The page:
When it’s not gastroenteritis… Part 3

When it’s not gastroenteritis… Part 3

In this series of PEM4 to the Point, we’ve been reviewing causes of vomiting in infants. For this final Part 3 post, we will review one more cause of vomiting in a pediatric patient and the RED FLAG signs and symptoms associated with this diagnosis.

In case you missed it, here are Part 1 and Part 2!

Case 3

An 18 month old boy comes to the ER with chief complaint of vomiting.  Vomit is nonbilious, nonbloody and has occurred 3 times today. Mom is concerned he is having abdominal pain due to the way he has been acting at home.  She says starting yesterday, he was having periods where he would curl up in a ball and cry in pain.  Nothing would help, then it seemed like the symptoms just went away on their own.  Today, however, he seems to be in continuous pain which prompted her to bring him to the ED.

His vitals are Temp 37 HR 122 BP 100/66  RR 28 SpO2 100%

On your exam, he is tearful and appears uncomfortable.  He is well hydrated.  His abdominal exam is notable for distension with increased crying with palpation, but no apparent focal tenderness.

Most concerning in the history is the now apparent constant pain.  Gastroenteritis could cause cramping abdominal pain in this age, but the change that occurred today is concerning.  His distended abdomen with tenderness is the RED FLAG in his exam– gastroenteritis should not cause a distended or tender abdomen.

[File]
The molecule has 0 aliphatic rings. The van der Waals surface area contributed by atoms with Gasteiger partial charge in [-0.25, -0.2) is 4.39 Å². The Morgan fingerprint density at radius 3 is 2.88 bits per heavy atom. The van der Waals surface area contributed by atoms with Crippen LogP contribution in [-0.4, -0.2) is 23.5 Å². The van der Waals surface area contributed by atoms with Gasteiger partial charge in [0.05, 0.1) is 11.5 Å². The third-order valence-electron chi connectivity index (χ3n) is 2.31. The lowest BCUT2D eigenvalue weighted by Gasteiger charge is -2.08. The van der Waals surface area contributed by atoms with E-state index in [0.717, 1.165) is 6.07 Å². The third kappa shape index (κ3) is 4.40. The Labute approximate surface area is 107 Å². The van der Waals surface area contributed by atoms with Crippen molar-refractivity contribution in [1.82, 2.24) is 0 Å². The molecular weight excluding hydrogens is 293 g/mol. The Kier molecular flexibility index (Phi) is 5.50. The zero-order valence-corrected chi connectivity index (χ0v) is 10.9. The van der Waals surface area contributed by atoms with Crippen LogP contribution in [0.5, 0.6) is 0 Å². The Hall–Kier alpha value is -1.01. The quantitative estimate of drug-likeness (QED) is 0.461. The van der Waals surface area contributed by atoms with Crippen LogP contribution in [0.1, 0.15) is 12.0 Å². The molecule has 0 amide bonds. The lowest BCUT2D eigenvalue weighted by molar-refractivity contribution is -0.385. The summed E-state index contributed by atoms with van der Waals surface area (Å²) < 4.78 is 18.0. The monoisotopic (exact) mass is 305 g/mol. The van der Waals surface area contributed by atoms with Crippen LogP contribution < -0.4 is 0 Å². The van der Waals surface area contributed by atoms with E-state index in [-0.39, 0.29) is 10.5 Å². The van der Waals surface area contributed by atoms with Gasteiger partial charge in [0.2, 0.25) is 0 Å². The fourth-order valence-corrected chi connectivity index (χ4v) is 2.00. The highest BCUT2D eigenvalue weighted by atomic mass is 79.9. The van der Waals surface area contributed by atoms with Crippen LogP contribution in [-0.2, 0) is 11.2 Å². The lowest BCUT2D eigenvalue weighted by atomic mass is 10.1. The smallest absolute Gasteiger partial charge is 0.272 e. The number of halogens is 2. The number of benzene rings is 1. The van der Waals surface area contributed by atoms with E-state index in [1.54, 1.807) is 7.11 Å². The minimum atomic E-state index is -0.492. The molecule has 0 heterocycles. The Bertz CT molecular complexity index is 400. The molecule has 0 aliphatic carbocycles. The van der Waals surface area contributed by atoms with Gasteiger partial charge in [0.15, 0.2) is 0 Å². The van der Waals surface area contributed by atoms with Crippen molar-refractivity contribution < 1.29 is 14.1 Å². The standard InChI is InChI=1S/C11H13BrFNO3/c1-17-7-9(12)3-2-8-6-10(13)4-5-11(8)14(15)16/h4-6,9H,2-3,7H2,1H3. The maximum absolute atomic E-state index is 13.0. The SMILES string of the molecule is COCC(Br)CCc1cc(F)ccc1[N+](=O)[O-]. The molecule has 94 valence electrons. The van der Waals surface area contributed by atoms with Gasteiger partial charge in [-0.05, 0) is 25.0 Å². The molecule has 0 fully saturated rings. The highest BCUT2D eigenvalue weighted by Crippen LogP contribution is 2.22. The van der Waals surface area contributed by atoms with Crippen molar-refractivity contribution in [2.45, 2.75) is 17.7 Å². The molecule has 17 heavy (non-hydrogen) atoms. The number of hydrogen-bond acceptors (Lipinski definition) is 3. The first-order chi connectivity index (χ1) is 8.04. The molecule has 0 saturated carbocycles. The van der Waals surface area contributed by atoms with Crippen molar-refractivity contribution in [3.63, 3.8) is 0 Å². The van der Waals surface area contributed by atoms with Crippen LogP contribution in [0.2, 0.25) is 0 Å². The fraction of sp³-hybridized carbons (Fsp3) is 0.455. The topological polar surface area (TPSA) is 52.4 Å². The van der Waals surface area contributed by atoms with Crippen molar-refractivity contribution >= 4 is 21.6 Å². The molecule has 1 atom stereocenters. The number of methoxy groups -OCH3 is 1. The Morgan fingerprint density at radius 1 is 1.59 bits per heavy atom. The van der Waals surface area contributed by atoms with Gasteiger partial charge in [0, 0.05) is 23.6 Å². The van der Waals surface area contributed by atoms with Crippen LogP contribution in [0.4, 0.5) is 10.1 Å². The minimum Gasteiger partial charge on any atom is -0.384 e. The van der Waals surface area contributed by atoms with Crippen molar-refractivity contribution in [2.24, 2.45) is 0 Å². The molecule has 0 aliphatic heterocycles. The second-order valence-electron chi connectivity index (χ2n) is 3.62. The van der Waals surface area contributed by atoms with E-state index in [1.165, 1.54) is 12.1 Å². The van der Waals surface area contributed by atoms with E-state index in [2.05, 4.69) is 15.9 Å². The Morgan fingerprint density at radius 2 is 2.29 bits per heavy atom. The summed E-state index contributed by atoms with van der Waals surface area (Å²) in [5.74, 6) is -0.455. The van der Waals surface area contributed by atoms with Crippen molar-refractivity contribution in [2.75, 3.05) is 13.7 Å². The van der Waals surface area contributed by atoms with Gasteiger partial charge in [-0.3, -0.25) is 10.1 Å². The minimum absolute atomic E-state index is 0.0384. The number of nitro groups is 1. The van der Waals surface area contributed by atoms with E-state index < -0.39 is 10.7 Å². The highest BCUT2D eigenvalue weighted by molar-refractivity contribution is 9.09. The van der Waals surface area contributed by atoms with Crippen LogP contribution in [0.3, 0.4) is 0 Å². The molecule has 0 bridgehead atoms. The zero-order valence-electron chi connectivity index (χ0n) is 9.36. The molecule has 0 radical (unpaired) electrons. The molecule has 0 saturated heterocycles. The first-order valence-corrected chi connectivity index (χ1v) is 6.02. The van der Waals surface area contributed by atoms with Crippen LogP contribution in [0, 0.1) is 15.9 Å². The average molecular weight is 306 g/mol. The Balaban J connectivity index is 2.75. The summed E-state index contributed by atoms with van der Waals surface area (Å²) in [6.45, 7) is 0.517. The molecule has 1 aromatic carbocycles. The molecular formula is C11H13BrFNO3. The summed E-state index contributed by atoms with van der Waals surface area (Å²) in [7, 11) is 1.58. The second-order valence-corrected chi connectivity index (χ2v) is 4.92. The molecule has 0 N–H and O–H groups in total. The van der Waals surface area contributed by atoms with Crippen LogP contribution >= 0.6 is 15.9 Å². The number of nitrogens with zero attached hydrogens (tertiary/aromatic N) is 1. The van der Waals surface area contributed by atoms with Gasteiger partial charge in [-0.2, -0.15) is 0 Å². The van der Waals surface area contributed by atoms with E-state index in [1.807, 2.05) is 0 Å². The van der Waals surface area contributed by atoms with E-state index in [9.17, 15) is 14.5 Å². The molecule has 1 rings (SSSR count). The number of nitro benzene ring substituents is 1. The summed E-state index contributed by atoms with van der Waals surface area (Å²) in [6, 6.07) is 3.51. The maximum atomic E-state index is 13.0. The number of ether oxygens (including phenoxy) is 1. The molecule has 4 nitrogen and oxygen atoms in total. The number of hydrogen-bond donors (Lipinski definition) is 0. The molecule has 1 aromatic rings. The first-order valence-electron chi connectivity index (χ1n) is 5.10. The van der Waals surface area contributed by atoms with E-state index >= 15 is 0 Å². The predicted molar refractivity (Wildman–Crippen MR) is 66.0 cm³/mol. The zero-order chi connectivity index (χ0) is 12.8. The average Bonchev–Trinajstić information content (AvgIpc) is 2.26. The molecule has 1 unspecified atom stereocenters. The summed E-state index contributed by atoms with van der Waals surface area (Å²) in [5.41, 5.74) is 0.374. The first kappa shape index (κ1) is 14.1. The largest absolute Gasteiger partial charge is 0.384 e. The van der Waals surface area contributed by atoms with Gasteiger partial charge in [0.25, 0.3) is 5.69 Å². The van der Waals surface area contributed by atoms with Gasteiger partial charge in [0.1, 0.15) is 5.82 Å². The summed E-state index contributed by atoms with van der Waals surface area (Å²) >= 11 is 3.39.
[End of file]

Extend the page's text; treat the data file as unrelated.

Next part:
Given the history and exam, this patient should have imaging of his abdomen performed next.

For this patient, an ultrasound will point you toward the diagnosis.

This patient has the ultrasound seen here:

This ultrasound demonstrates intussusception.  This is the most common cause of obstruction in children 3-36 months.  This is often found in the terminal ileum with an intussusception into the cecum.  Older children will present with abdominal pain and vomiting. A unique presentation of intussusception in young children is lethargy, poor feeding, and minimal obvious abdominal pain.  If you see a young child (usually less than 12 months) that is afebrile and lethargic, consider adding intussusception to the differential. 

If the patient has no signs of shock or perforation, management is an air contrast or barium enema.  There is a small risk of perforation during the enema, and the surgical team should be notified prior to attempting the reduction.


Fleisher, G. R., & Ludwig, S. (Eds.). (2016). Textbook of pediatric emergency medicine. 7th Edition. Lippincott Williams & Wilkins.

Parashette, K & Croffie, J. (2013). Vomiting. Pediatrics in review34(7), 307-321.

Katie Edmunds is a current Pediatric Emergency Medicine Fellow interested in creating PEM 4 all those who are given the responsibility of treating the sickest babies wherever they may be.

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